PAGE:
International Marijuana Laws: Three Takes In Three Countries

  • by Allen St. Pierre, Former NORML Executive Director October 7, 2013

    Three countries, one week and three different public policy views about cannabis laws:

    Switzerland — After years of debate, and with a number of cantons having already done so, the entire nation of Switzerland began a cannabis possession decriminalization policy for adults. This is not unlike similar penalties in fifteen states in America and likely a prelude to eventual legalization in the infamously ‘neutral’ country (certainly more than most countries as the Swiss have been largely neutral in the war on some drugs).

    Romania — Romania became the tenth European country to allow citizens to access medical cannabis for serious medical conditions.

    North Korea — A social conscience travel blogger writes about and photographs what it is like in North Korea and that there are no laws against cannabis. This may explain Dennis Rodman’s new fascination with visiting the country.

    27 responses to “International Marijuana Laws: Three Takes In Three Countries”

    1. Silviu Timis says:

      Nothing ever grows in North Korea because its an asshole and no one likes it!

    2. Thomas says:

      Do we really want to reference North Korea in a way that looks like we sympathize with the government. No laws against it because it’s unenforceable likely. I worry to have the cannabis movement associated with North Korea in any way. The movement has momentum but it’s not a battle won yet.

      [Editor’s note: Referencing a travel blog that does not glamorize North Korea while at the same time revealing unknown information about the country’s cannabis policies is informative for American cannabis consumers, not threatening or can be construed as sympathetic to a rogue country. Cannabis curious minds want to know what the laws and customs are for the herbal drug all over the globe, including closed societies like North Korea’s.]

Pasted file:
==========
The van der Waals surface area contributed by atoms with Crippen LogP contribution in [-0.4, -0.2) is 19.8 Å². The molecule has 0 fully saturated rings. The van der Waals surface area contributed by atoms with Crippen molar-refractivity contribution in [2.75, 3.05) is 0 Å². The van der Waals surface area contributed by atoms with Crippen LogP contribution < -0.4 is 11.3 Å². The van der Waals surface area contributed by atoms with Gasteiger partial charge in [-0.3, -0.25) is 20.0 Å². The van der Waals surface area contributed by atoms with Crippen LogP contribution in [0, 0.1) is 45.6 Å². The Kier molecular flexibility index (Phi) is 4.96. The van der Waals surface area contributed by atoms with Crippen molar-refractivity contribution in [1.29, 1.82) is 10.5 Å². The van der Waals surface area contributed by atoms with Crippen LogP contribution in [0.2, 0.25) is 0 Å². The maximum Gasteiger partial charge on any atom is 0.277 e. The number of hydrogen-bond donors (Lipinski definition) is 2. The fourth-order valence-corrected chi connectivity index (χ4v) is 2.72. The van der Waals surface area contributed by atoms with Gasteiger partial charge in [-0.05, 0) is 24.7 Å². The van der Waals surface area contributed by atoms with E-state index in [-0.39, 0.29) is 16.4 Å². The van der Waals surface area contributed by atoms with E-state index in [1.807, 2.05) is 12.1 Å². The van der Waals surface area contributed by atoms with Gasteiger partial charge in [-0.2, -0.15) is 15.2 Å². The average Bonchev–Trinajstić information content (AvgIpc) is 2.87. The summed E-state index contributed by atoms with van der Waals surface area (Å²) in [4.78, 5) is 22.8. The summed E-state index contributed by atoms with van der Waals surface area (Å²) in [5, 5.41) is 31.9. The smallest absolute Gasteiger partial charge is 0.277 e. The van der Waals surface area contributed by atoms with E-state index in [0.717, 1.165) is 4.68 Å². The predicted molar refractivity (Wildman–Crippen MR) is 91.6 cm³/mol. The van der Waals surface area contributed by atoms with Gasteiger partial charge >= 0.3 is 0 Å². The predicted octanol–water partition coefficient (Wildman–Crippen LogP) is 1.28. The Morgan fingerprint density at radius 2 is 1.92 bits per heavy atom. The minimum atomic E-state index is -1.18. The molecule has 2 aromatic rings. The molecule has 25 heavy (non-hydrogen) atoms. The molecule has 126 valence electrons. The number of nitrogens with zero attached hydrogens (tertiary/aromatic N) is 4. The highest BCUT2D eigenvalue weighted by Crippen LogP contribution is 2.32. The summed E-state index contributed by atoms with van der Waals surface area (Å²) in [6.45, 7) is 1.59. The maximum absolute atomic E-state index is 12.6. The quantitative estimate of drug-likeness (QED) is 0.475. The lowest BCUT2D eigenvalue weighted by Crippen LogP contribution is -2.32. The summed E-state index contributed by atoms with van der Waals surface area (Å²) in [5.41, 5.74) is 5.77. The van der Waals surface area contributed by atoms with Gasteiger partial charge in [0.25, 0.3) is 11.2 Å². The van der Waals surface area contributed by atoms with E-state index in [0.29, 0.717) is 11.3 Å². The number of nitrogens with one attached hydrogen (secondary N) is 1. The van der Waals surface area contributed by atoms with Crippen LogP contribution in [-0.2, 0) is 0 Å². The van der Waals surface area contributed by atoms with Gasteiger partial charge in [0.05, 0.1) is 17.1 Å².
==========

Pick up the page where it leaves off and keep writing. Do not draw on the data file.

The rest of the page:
3. Jamie says:

      I believe cannabis is not illegal in Iran either.

    4. Galileo Galilei says:

      Marijuana is completely legal in North Korea. Not long ago Drug War zealots would have jumped at this as the explanation for all of North Korea’s ills.

    5. JJ says:

      Can someone please start asking our US Congress why the shutdown the government to stop Obama care because that’s what the people want yet when it comes to the biggest majority on a social issue why they will not vote to legalize marijuana for at least medical use. This question will put their foots in their mouths. .. and why the tea partyis still complaining about Obama not doing anything to stop Washington and Colorado marijuana reform while campaigning for smaller government. ..

    6. Anonymous says:

      They say the bud there is so weak, you might as well smoke a good cigar, LOL.

    7. Ben says:

      “… in North Korea and that there are no laws against cannabis”

      In simple terms,

      You know America is fucked when North Korea has more freedom.

    8. mexweed says:

      After western governments managed to juggle some issues and revise their policy on Iran, it is time to LOBBY for a retake on North Korea. Thank you for sharing the Travel Blogger story.

      “While the flavour’s all there, it’ll take a few well-packed joints before one starts to feel anything approaching the effect typical of a Western crop.” Jokes about how the DPRK keeps its citizens under dictatorial control by keeping them stoned to the contrary, note that rolling big joints of weak cannabis results in a Drug Cocktail of heat shock, carbon monoxide and 4221 combustion toxins which everyone should understand by now is what gets you stoned, not the cannabis. Note that the North Koreans don’t seem to understand what cannabis is about, otherwise why would they refer to it as a kind of tobacco!

      The key innovation which could solve the psychological hang-ups of that country, and lead to security and world peace, might just be to PROMOTE LONG-STEMMED ONE-HITTERS with 25-mg serving size (and maybe also the corresponding stronger western-style herb to be served in the more moderate quantities).

    9. Fed-Up says:

      But, is there ginseng and cabbage, as well as potatoes?

    10. Ronnie says:

      Cool take on three completely different countries.